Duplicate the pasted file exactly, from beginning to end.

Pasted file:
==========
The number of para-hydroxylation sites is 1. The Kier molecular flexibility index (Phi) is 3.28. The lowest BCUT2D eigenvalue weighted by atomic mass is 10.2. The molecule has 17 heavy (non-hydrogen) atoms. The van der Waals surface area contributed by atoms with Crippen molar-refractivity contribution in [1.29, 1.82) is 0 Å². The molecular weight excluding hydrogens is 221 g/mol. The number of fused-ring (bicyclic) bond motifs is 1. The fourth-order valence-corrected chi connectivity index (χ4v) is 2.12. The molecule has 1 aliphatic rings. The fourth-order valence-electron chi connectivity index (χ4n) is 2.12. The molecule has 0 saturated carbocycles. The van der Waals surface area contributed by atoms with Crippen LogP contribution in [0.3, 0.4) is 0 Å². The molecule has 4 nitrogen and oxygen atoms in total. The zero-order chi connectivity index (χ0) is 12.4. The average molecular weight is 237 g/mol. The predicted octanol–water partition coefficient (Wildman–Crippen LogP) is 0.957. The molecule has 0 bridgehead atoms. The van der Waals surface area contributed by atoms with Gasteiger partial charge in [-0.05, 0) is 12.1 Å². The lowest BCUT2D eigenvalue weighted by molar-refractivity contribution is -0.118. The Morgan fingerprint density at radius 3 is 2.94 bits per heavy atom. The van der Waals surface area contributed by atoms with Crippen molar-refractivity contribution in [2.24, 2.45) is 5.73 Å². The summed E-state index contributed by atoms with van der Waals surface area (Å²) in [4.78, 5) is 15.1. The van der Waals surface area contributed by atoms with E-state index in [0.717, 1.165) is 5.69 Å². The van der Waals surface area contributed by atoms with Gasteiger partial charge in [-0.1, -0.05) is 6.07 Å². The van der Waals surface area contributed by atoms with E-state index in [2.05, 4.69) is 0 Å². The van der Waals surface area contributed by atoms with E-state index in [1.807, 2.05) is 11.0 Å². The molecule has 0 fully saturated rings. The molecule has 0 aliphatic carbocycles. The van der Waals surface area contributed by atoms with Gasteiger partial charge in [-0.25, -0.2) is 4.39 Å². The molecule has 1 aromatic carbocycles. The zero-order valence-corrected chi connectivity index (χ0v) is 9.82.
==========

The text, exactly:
The number of para-hydroxylation sites is 1. The Kier molecular flexibility index (Phi) is 3.28. The lowest BCUT2D eigenvalue weighted by atomic mass is 10.2. The molecule has 17 heavy (non-hydrogen) atoms. The van der Waals surface area contributed by atoms with Crippen molar-refractivity contribution in [1.29, 1.82) is 0 Å². The molecular weight excluding hydrogens is 221 g/mol. The number of fused-ring (bicyclic) bond motifs is 1. The fourth-order valence-corrected chi connectivity index (χ4v) is 2.12. The molecule has 1 aliphatic rings. The fourth-order valence-electron chi connectivity index (χ4n) is 2.12. The molecule has 0 saturated carbocycles. The van der Waals surface area contributed by atoms with Crippen LogP contribution in [0.3, 0.4) is 0 Å². The molecule has 4 nitrogen and oxygen atoms in total. The zero-order chi connectivity index (χ0) is 12.4. The average molecular weight is 237 g/mol. The predicted octanol–water partition coefficient (Wildman–Crippen LogP) is 0.957. The molecule has 0 bridgehead atoms. The van der Waals surface area contributed by atoms with Gasteiger partial charge in [-0.05, 0) is 12.1 Å². The lowest BCUT2D eigenvalue weighted by molar-refractivity contribution is -0.118. The Morgan fingerprint density at radius 3 is 2.94 bits per heavy atom. The van der Waals surface area contributed by atoms with Crippen molar-refractivity contribution in [2.24, 2.45) is 5.73 Å². The summed E-state index contributed by atoms with van der Waals surface area (Å²) in [4.78, 5) is 15.1. The van der Waals surface area contributed by atoms with E-state index in [0.717, 1.165) is 5.69 Å². The van der Waals surface area contributed by atoms with Gasteiger partial charge in [-0.1, -0.05) is 6.07 Å². The van der Waals surface area contributed by atoms with E-state index in [2.05, 4.69) is 0 Å². The van der Waals surface area contributed by atoms with E-state index in [1.807, 2.05) is 11.0 Å². The molecule has 0 fully saturated rings. The molecule has 0 aliphatic carbocycles. The van der Waals surface area contributed by atoms with Gasteiger partial charge in [-0.25, -0.2) is 4.39 Å². The molecule has 1 aromatic carbocycles. The zero-order valence-corrected chi connectivity index (χ0v) is 9.82.